The important point is, it is not that gold was chosen, rather, people just started to use it as it worked the best. Money evolved to be what people use as a medium of exchange.

Economics of supply and demand

Basic economics is about the supply and demand for a particular good. For example, the price of potatoes is determined by the market forces of supply and demand.

If I bring potatoes I grow in my backyard to market for price of 3 (dollars or Euros) a basket, the market will tell me what if the price of 3 is correct. If I sell everyone and I am happy, with the price, this is a natural equilibrium.

If I sell my potatoes for 1 penny and I sell all I have, this would most likely not cover my cost.

If I sell my potatoes for 100 dollars I will not sell them.

My point is I find a market clearing price. The market clearing price ex post will be the equilibrium price.

The point being supply and demand work out disequilibrium quickly though the price mechanism.

There is no market for money

Every commodity, including capital goods works out disequilibrium through an adjustment in prices. However, money has no market, so it works out its equilibrium across all markets. This is because money is the second half of every transaction. Adjustments to equilibrium for money is seen across every market.

These adjustments can come in the form of adjustment to price, the price level such as monetary inflation or deflation. It also can come in the form of a business cycle, that is fluctuation from GDP away from the optimal, that is an output gap.

Therefore, a monetary theory and policy that is money neutral is important for an economy to achieve a high growth path and optimal equilibrium.

Interest rates an Monetary Theory

The old theory of money was the quantity theory of money for example David Hume, and its resurrection by Milton Friedman.

Austrian monetary theory starts with Wicksell’s understand of the relative interest rates. That is the quantity theory is true in the long-run but in the intermediate term and relevant for money macro equilibrium are interest rates.

Wicksell’s interest rate was:

determined by the supply and demand if no use were made of money and all lending were effected in the form of real capital goods. It comes to much the same thing to describe it as the current value of the natural rate of interest on capital.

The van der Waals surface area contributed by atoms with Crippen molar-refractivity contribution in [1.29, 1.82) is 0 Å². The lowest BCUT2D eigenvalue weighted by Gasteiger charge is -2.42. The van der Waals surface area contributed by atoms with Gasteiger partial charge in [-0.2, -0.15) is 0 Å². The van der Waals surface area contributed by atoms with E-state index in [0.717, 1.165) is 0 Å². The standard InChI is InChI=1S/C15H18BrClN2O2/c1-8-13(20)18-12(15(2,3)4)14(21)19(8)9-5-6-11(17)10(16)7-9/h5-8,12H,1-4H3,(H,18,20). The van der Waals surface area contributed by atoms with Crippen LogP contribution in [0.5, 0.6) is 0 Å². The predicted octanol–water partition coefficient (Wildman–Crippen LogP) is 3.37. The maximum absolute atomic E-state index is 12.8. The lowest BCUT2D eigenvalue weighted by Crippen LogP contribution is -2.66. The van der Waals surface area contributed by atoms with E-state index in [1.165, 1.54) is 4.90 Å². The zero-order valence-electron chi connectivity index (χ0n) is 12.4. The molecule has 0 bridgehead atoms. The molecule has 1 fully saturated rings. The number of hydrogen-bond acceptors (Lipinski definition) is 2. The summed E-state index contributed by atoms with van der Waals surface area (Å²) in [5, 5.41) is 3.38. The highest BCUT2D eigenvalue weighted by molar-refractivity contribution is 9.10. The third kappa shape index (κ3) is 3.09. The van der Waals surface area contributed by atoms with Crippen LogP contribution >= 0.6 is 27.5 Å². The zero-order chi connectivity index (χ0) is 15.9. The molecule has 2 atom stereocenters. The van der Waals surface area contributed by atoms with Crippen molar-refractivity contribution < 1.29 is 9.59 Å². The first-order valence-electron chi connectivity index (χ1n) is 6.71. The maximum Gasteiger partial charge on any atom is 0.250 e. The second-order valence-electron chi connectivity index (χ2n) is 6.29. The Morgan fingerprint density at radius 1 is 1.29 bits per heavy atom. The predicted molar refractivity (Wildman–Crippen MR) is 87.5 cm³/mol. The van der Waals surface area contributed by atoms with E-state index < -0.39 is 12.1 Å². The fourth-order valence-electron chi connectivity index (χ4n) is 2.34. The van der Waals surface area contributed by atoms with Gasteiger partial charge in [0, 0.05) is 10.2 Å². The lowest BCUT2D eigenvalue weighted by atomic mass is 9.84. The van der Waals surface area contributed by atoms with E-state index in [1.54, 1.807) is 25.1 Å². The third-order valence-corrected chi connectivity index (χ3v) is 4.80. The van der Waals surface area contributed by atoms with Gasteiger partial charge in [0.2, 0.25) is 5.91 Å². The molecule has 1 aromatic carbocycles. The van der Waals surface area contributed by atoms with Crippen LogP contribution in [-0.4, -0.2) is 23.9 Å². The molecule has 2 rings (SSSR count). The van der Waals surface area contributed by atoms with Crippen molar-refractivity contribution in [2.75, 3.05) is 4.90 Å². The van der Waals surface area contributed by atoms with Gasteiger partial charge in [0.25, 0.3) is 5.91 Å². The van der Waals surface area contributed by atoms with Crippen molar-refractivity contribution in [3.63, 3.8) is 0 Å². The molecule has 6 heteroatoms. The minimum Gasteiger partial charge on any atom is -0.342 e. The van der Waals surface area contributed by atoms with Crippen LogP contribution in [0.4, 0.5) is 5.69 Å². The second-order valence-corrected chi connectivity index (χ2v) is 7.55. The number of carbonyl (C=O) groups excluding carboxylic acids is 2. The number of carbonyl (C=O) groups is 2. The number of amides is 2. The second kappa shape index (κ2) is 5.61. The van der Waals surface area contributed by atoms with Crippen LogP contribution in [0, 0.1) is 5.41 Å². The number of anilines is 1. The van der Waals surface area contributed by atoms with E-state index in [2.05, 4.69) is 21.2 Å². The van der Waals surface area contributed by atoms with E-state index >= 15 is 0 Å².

Knut Wicksell Interest and Prices, 1898

That is why it is called the natural rate. That is in natura means something that is raw in nature and untouched. It could be called the rate of interest.

If the central bank brings the market rate of interest, in modern terms the Federal Reserve Funds rate with the hypothetical natural rate, this would replicate a world without money, a money neutrality where all prices and quantities and investor dections are based on real factors rather than monetary arbitrage. Intertemoporal descions would be coordinated optimally for investment plans.

Wicksell and the Keynesians of today (For example Michel Woodford) would equate th8is with money macro equilibrium. It would be observational through a stable price level.

The issue is the natural rate of interest is a theoretical construct and by its definition unobserved. You cannot observe a natural rate, that is a rate of interest if only barter ratios were used because money is the second half of every transaction. It is embedded so deeply in the economy that any wholly empirical estimate like the Federal Reserves R* would be nothing short of a fairy-tale. See the Fed fairy-tale here: Natural Rate of Interest.

The Interest Rate is a Price

Prices coordinated inter-temporal decision making processes. For the entrepreneur it is part of the discovery process and allows the entrepreneur to make decisions about future plans for investment. Specifically, how to length and to what extent the entrepreneur takes on long term projects. Ludwig Von Mises in 1912 in the Theory of Money and Credit outlines this.

If the price of money, or more exactly the price of loanable funds is mispriced then wrong signals are sent through the market and you have a market miscoordination.